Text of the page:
• File storage and sharing: Many small, medium-sized, and enterprise remote offices use NAS to centralize and share files. Multiple file servers can be merged onto a single NAS device for greater simplicity and easier management.
  • Active archives: A high-capacity NAS can replace large tape libraries to create searchable and accessible active archives.
  • Big data: NAS can store large unstructured data, such as video files, documents, and IoT data, and can be scaled out and used for processing large files, ETL (extract, transform, load) processing, and analytics.
  • Virtualization: NAS is a popular choice for new or small virtualization environments when a business does not already have a storage area network (SAN).

How Much Does NAS Cost?

A NAS device is relatively affordable compared to other storage solutions. NAS products come in several varieties designed for large enterprises, small businesses, and home offices, though costs will vary depending on the features and storage capacity you need.

Prices for NAS range from around $500 for a single drive configuration to thousands of dollars for disk arrays with hot-swappable drives and more high-end features for storage management.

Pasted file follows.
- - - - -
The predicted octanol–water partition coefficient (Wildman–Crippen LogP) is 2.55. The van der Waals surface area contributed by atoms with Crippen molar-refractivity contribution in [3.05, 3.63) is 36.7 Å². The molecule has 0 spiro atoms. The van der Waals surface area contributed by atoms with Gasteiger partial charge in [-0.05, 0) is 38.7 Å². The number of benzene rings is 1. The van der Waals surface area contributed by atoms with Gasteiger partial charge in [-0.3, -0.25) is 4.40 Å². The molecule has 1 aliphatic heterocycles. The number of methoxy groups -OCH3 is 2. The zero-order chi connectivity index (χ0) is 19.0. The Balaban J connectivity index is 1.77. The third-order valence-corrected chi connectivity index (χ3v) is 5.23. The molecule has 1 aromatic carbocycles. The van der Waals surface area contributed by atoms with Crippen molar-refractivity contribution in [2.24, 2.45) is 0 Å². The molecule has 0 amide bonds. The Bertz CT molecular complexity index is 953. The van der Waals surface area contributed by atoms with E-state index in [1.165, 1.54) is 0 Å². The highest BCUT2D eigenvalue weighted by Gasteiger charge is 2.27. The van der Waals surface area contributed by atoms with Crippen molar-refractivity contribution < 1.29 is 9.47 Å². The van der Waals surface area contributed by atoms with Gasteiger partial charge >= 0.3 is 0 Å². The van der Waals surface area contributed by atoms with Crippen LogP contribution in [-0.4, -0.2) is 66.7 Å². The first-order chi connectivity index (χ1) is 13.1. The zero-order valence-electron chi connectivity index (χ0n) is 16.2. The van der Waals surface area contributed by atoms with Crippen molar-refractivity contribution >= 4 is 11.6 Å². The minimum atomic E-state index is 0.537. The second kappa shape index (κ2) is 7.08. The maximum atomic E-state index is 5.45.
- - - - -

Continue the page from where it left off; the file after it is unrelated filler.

Choosing the Right NAS Hardware

Choosing the right NAS hardware involves evaluating several factors to ensure it meets your current and future needs. Here's a comprehensive guide to help you make an informed decision:

1. Storage capacity requirements and scalability

  • Assess current needs: Estimate the amount of storage you currently require. Consider the types of files you'll be storing, such as documents, media files, and backups.
  • Plan for growth: Choose a NAS device that can easily scale as your storage needs increase. Look for models with multiple drive bays and support for adding additional drives or expansion units.
  • Hot-swappable drives: Opt for NAS systems with hot-swappable drives, allowing you to add or replace drives without shutting down the system.

2. Connectivity

  • Network interface: Ensure the NAS has sufficient network interfaces to meet your speed and performance needs. Gigabit Ethernet is standard, but for higher performance, look for 10GbE (10-Gigabit Ethernet) support.
  • USB and eSATA ports: These ports allow you to connect external drives for additional storage or backup purposes.
  • Wi-Fi: While wired connections are preferred for speed and stability, some NAS devices offer Wi-Fi connectivity for flexible placement.

3. RAID configurations

  • RAID levels: RAID (redundant array of independent disks) configurations are crucial for data protection and performance. Common RAID levels include:
    • RAID 0: Striping without redundancy. It offers increased performance but no data protection.
    • RAID 1: Mirroring. It offers redundancy by duplicating data on two drives.
    • RAID 5: Striping with parity. It requires at least three drives and offers a balance of performance, storage capacity, and redundancy.
    • RAID 6: Similar to RAID 5 but with an extra parity block. It requires at least four drives and provides higher redundancy.
    • RAID 10: Combines mirroring and striping. It requires at least four drives and offers high performance and redundancy.